These figures for 1904 have been retained in the second edition, although later figures are obtainable, because, although the probability of death or injury to a passenger is always so small as to be practically negligible, as shown in the last paragraph, the figures for the year 1909, the latest which are available, show even less probability. Although the number of passengers carried one mile increased about one-fourth in five years, the total number of passengers killed in 1909 was less than 60% of those killed in 1904. While this may be a mere fluctuation of figures, a comparison of the figures for many years past show that those for 1904 are abnormally high.

There has been much discussion of the subject of accidents as an element in railroad economics. Some economists have endeavored to place a financial value on accidents and to determine how much money could profitably be spent to avoid the danger of accidents. While no one will deny the justification of spending a reasonable amount of money to avoid the danger of an accident due to some specific cause, the question always remains, How much actual lessening of danger will be accomplished by any reasonable or practicable expenditure of money? Certain classes of improvements are demonstrably justifiable, as, for example, the elimination of grade highway-crossings, especially on a road of heavy traffic. A more doubtful question occurs when it is proposed to reduce some sharp curvature when passing through a mountainous region where the view of the track is obstructed for any great distance. In such a case the practical question is not the lessening of danger by the elimination of all curvature, which would probably be financially, if not physically, impossible, but the lessening of danger by the use of less curvature rather than more. It may usually be shown that the lessening of the probability of accidents, due to such reductions of curvature as are practicable, is so small that such a consideration alone will not justify the expenditure of any appreciable amount of money to accomplish the result.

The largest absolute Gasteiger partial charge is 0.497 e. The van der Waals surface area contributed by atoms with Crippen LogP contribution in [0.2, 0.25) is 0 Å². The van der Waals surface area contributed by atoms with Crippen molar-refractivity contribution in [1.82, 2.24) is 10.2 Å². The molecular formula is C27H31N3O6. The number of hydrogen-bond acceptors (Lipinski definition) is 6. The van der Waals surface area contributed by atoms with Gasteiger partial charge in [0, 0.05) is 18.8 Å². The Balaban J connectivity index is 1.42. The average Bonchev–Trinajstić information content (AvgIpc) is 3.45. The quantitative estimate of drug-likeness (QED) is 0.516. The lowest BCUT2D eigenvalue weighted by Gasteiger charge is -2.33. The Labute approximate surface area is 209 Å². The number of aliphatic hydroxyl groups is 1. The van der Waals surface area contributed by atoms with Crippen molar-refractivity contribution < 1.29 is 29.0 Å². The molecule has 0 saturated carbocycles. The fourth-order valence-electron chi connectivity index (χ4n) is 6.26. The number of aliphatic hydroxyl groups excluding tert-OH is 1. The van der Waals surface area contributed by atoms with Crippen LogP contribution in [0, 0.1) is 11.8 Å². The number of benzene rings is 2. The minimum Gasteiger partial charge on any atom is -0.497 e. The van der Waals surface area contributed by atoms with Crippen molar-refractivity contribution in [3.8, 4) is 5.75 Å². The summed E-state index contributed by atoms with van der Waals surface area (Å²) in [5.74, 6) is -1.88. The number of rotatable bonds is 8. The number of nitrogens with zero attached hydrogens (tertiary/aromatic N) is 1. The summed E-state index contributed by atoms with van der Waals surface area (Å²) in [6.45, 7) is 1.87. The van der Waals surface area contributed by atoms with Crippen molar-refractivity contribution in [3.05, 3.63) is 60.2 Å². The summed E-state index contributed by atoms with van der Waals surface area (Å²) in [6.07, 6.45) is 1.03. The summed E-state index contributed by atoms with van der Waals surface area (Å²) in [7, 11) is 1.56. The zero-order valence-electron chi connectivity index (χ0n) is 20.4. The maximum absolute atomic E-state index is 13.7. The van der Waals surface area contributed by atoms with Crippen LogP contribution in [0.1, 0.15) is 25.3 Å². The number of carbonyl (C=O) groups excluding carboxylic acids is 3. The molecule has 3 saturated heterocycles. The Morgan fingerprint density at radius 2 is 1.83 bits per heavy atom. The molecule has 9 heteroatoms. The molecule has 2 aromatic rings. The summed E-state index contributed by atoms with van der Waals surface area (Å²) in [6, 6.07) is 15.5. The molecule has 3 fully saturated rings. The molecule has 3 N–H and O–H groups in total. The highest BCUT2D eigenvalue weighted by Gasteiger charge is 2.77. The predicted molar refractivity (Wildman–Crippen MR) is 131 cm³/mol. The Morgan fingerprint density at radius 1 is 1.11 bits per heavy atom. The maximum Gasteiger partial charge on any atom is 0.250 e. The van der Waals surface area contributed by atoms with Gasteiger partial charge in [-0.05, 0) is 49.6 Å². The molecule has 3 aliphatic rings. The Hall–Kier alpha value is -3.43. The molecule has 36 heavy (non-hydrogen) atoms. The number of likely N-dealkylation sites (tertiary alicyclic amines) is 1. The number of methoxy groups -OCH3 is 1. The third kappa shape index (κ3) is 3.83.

6. Use Of Statistical Averages

The student should be cautioned against an improper use of the statistical averages given in this chapter and in Chapter VI. They should be considered somewhat in the same light as a composite photograph of a group of men. The composite photograph cannot be considered as a correct photograph of anyone, unless he happens to have the average features. The above averages regarding wealth per capita, railway capital per capita, and the average payment to railroads per capita should not be assumed to have any application to any particular case. For example, the student should not consider that the average annual payment as given for 1904 - \$24 per capita - would represent the earnings of any proposed railroad from its tributary population, unless there is good reason to believe that the particular territory in question is a fair average sample of the whole country. And even in this case the determination of the " tributary population" is not easy. Such a figure has its value to give the student a rough idea of railroad earnings and railroad operation, but he should know that such figures cannot be depended on, except as a rough check on computations which have been more carefully made from local considerations.